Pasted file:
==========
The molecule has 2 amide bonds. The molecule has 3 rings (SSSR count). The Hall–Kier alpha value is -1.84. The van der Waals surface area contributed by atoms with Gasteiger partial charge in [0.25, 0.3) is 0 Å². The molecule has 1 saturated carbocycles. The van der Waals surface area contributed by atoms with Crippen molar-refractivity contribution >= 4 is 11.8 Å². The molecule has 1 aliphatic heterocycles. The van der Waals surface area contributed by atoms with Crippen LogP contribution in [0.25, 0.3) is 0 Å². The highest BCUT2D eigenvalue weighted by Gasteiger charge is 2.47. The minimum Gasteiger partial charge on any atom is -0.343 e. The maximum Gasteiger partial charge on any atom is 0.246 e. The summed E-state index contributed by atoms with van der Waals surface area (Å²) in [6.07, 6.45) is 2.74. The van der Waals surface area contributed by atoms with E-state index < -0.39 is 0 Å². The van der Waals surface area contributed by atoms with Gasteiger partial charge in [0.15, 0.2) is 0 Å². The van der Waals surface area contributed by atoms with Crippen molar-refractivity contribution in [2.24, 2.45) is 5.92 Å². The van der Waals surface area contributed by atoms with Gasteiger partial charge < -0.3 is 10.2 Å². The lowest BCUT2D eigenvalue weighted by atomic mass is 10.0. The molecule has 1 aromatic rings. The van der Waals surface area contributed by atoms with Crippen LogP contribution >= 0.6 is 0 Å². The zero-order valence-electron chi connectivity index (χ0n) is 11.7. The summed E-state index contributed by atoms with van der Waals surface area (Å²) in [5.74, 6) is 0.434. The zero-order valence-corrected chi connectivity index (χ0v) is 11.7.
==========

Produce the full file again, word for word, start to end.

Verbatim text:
The molecule has 2 amide bonds. The molecule has 3 rings (SSSR count). The Hall–Kier alpha value is -1.84. The van der Waals surface area contributed by atoms with Gasteiger partial charge in [0.25, 0.3) is 0 Å². The molecule has 1 saturated carbocycles. The van der Waals surface area contributed by atoms with Crippen molar-refractivity contribution >= 4 is 11.8 Å². The molecule has 1 aliphatic heterocycles. The van der Waals surface area contributed by atoms with Crippen LogP contribution in [0.25, 0.3) is 0 Å². The highest BCUT2D eigenvalue weighted by Gasteiger charge is 2.47. The minimum Gasteiger partial charge on any atom is -0.343 e. The maximum Gasteiger partial charge on any atom is 0.246 e. The summed E-state index contributed by atoms with van der Waals surface area (Å²) in [6.07, 6.45) is 2.74. The van der Waals surface area contributed by atoms with E-state index < -0.39 is 0 Å². The van der Waals surface area contributed by atoms with Gasteiger partial charge in [0.15, 0.2) is 0 Å². The van der Waals surface area contributed by atoms with Crippen molar-refractivity contribution in [2.24, 2.45) is 5.92 Å². The van der Waals surface area contributed by atoms with Gasteiger partial charge < -0.3 is 10.2 Å². The lowest BCUT2D eigenvalue weighted by atomic mass is 10.0. The molecule has 1 aromatic rings. The van der Waals surface area contributed by atoms with Crippen LogP contribution >= 0.6 is 0 Å². The zero-order valence-electron chi connectivity index (χ0n) is 11.7. The summed E-state index contributed by atoms with van der Waals surface area (Å²) in [5.74, 6) is 0.434. The zero-order valence-corrected chi connectivity index (χ0v) is 11.7.